Looking at the estimates for February to April 2020 by type of employment:

  • there were 27.93 million paid employees (84.7% of all people in employment), 263,000 more than a year earlier

  • there were 4.90 million self-employed people (14.9% of all people in employment), 11,000 fewer than a year earlier

The annual decrease for self-employed workers was the first since August to October 2018. In terms of quarterly change, there was a record decrease in the number of self-employed workers (down 131,000) (Figure 2).

Men in employment have seen the largest quarterly decrease since July to September 2011. Looking at this more closely, full-time self-employed men (down a record 133,000 to 2.60 million) are the main drivers of the decrease (Figure 3). 

These estimates for paid employees and self-employed people make up over 99% of all people in employment in the UK. The total employment figure also includes two other minor categories, as explained in the Guide to labour market statistics.

Over the last year, there was an increase in the employment level for all age groups, except those aged between 16 and 24 years, who experienced an annual decrease (down 25,000 to 3.78 million). Those aged between 35 and 49 years experienced a quarterly decrease in employment levels (down 12,000 to 10.88 million) together with those in the 16 to 24 years age band (down 36,000).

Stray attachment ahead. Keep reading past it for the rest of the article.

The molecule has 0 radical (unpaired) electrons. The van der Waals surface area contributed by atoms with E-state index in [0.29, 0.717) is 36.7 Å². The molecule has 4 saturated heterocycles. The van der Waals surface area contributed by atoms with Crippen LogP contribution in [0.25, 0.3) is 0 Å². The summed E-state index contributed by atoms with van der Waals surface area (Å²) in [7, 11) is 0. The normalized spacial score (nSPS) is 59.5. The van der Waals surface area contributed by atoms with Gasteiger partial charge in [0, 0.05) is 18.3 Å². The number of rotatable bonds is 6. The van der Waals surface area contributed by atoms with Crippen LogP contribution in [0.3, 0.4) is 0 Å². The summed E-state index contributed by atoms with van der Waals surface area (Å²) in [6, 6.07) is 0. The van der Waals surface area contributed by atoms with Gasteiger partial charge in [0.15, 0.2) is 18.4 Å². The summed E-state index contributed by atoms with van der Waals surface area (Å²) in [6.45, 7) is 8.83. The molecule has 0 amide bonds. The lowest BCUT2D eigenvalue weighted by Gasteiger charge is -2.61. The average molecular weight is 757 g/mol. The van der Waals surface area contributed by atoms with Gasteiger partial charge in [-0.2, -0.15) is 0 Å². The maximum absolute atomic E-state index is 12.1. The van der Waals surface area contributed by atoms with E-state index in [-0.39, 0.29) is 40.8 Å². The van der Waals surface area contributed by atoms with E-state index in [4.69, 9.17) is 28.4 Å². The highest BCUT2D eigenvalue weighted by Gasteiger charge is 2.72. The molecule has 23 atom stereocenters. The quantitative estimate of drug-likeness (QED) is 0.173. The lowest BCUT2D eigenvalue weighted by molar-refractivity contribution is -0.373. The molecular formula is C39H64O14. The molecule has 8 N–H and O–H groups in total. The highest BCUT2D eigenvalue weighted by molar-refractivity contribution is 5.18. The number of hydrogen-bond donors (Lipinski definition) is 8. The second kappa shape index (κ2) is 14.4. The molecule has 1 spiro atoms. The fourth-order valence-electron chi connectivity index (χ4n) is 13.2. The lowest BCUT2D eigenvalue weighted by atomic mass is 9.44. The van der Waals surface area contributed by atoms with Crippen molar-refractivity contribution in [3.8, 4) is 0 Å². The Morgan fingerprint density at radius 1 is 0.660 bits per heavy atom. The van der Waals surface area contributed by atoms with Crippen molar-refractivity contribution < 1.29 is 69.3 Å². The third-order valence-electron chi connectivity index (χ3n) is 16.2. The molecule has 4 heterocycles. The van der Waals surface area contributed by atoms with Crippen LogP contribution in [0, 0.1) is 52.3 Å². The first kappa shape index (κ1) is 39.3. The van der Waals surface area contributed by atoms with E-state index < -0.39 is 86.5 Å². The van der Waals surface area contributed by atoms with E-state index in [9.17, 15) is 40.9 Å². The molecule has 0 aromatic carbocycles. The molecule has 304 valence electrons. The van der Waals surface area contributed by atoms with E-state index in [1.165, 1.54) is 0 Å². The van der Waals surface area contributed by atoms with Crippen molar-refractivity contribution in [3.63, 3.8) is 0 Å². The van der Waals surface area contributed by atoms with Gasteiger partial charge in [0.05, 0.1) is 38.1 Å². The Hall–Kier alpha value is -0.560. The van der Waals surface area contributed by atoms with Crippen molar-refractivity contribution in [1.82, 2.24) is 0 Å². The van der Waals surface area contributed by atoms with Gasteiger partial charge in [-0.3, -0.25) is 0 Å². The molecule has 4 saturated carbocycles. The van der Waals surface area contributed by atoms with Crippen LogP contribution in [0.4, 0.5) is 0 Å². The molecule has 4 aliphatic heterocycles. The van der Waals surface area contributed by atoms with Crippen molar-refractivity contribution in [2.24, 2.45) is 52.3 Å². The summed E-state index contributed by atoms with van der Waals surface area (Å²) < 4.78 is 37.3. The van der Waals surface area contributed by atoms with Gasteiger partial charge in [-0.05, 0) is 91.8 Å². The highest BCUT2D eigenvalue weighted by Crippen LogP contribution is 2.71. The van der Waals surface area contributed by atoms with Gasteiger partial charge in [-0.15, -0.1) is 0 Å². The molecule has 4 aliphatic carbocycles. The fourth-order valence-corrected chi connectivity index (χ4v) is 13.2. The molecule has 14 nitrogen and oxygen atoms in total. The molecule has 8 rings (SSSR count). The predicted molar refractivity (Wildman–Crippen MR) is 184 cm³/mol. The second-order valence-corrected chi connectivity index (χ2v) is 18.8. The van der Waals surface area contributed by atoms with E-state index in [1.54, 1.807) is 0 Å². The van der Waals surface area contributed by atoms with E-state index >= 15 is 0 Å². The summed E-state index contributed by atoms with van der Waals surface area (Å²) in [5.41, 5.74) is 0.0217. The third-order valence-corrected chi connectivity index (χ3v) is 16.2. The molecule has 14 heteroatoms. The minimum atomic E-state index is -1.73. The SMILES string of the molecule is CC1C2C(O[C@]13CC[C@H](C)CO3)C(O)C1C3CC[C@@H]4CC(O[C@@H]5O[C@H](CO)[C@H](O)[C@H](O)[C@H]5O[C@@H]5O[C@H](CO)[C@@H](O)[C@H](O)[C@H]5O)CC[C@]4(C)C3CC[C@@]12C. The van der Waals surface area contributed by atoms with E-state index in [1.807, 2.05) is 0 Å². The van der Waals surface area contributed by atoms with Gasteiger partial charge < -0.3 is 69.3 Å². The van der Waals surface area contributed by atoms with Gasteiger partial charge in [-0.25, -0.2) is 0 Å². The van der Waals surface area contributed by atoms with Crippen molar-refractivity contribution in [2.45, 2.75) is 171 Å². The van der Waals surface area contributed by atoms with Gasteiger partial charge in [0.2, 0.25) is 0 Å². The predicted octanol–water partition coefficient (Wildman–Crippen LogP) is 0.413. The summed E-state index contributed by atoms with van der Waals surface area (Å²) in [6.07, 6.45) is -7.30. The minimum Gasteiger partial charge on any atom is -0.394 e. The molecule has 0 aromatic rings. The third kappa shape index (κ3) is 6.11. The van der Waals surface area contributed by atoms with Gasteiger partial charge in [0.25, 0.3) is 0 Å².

Although there have been a mix of increases and decreases compared with the previous quarter, all age bands show some weakness in the latest estimates compared with recent figures (Figure 4).

Hours worked

Since estimates began in 1971, total hours worked by women had generally increased, reflecting increases in both the employment rate for women and the UK population. In contrast, total hours worked by men had been relatively stable because of falls in the employment rate for men, and increases in the share of part-time working, roughly offset by population increases.

Workers temporarily absent from a job as a result of the coronavirus pandemic would still be classed as employed, however, they would be employed working no hours. This directly impacted the total actual hours worked in February to April 2020. Since the average actual weekly hours are the average of all in employment, those temporarily absent from a job also impacted on those estimates.

Between February to April 2019 and February to April 2020, total actual weekly hours worked in the UK decreased by 94.2 million, or 8.9%, to 959.9 million hours (Figure 5). This was the largest annual decrease since estimates began in 1971, with total hours dropping to its lowest level since April to June 2013. The decrease in total actual weekly hours worked over the year was mainly driven by the decrease in men's total hours worked (down a record 60.3 million hours), but there was also a large fall in women’s total hours worked (down a record 33.9 million hours).